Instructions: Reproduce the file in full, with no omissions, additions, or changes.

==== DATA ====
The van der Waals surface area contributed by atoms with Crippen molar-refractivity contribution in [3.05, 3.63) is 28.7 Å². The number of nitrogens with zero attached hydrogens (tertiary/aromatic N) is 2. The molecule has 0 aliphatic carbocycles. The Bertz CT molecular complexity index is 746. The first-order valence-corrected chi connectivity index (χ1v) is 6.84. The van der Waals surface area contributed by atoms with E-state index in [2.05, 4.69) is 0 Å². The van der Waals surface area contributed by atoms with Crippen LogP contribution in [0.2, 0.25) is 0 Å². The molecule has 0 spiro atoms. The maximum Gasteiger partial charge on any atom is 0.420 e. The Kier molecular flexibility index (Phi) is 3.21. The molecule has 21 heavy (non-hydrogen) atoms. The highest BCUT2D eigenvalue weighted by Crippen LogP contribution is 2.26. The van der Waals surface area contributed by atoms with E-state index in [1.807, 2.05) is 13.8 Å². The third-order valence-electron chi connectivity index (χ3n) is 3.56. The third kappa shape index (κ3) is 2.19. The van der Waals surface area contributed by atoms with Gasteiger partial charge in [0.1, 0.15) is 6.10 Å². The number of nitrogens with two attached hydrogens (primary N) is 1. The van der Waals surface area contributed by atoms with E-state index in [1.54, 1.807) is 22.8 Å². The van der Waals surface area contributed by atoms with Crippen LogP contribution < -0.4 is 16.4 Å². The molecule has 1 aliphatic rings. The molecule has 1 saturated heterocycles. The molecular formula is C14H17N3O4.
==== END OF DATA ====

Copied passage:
The van der Waals surface area contributed by atoms with Crippen molar-refractivity contribution in [3.05, 3.63) is 28.7 Å². The number of nitrogens with zero attached hydrogens (tertiary/aromatic N) is 2. The molecule has 0 aliphatic carbocycles. The Bertz CT molecular complexity index is 746. The first-order valence-corrected chi connectivity index (χ1v) is 6.84. The van der Waals surface area contributed by atoms with E-state index in [2.05, 4.69) is 0 Å². The van der Waals surface area contributed by atoms with Crippen LogP contribution in [0.2, 0.25) is 0 Å². The molecule has 0 spiro atoms. The maximum Gasteiger partial charge on any atom is 0.420 e. The Kier molecular flexibility index (Phi) is 3.21. The molecule has 21 heavy (non-hydrogen) atoms. The highest BCUT2D eigenvalue weighted by Crippen LogP contribution is 2.26. The van der Waals surface area contributed by atoms with E-state index in [1.807, 2.05) is 13.8 Å². The third-order valence-electron chi connectivity index (χ3n) is 3.56. The third kappa shape index (κ3) is 2.19. The van der Waals surface area contributed by atoms with Gasteiger partial charge in [0.1, 0.15) is 6.10 Å². The number of nitrogens with two attached hydrogens (primary N) is 1. The van der Waals surface area contributed by atoms with E-state index in [1.54, 1.807) is 22.8 Å². The van der Waals surface area contributed by atoms with Crippen LogP contribution < -0.4 is 16.4 Å². The molecule has 1 aliphatic rings. The molecule has 1 saturated heterocycles. The molecular formula is C14H17N3O4.